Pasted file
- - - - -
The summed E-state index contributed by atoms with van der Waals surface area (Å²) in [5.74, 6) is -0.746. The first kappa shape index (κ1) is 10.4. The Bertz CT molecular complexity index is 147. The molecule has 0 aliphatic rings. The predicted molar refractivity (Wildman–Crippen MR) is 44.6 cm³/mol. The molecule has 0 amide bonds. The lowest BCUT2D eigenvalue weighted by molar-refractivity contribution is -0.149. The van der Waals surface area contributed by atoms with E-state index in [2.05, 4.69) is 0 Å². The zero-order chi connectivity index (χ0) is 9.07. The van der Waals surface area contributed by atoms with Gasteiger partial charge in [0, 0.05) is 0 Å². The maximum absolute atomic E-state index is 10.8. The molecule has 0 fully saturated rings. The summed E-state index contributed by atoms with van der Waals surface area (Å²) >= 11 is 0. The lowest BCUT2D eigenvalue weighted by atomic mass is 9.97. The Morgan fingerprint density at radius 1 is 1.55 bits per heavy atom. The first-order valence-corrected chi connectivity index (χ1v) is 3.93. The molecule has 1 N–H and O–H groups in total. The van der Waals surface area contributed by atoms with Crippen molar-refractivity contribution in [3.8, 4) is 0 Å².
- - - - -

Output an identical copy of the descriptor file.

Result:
The summed E-state index contributed by atoms with van der Waals surface area (Å²) in [5.74, 6) is -0.746. The first kappa shape index (κ1) is 10.4. The Bertz CT molecular complexity index is 147. The molecule has 0 aliphatic rings. The predicted molar refractivity (Wildman–Crippen MR) is 44.6 cm³/mol. The molecule has 0 amide bonds. The lowest BCUT2D eigenvalue weighted by molar-refractivity contribution is -0.149. The van der Waals surface area contributed by atoms with E-state index in [2.05, 4.69) is 0 Å². The zero-order chi connectivity index (χ0) is 9.07. The van der Waals surface area contributed by atoms with Gasteiger partial charge in [0, 0.05) is 0 Å². The maximum absolute atomic E-state index is 10.8. The molecule has 0 fully saturated rings. The summed E-state index contributed by atoms with van der Waals surface area (Å²) >= 11 is 0. The lowest BCUT2D eigenvalue weighted by atomic mass is 9.97. The Morgan fingerprint density at radius 1 is 1.55 bits per heavy atom. The first-order valence-corrected chi connectivity index (χ1v) is 3.93. The molecule has 1 N–H and O–H groups in total. The van der Waals surface area contributed by atoms with Crippen molar-refractivity contribution in [3.8, 4) is 0 Å².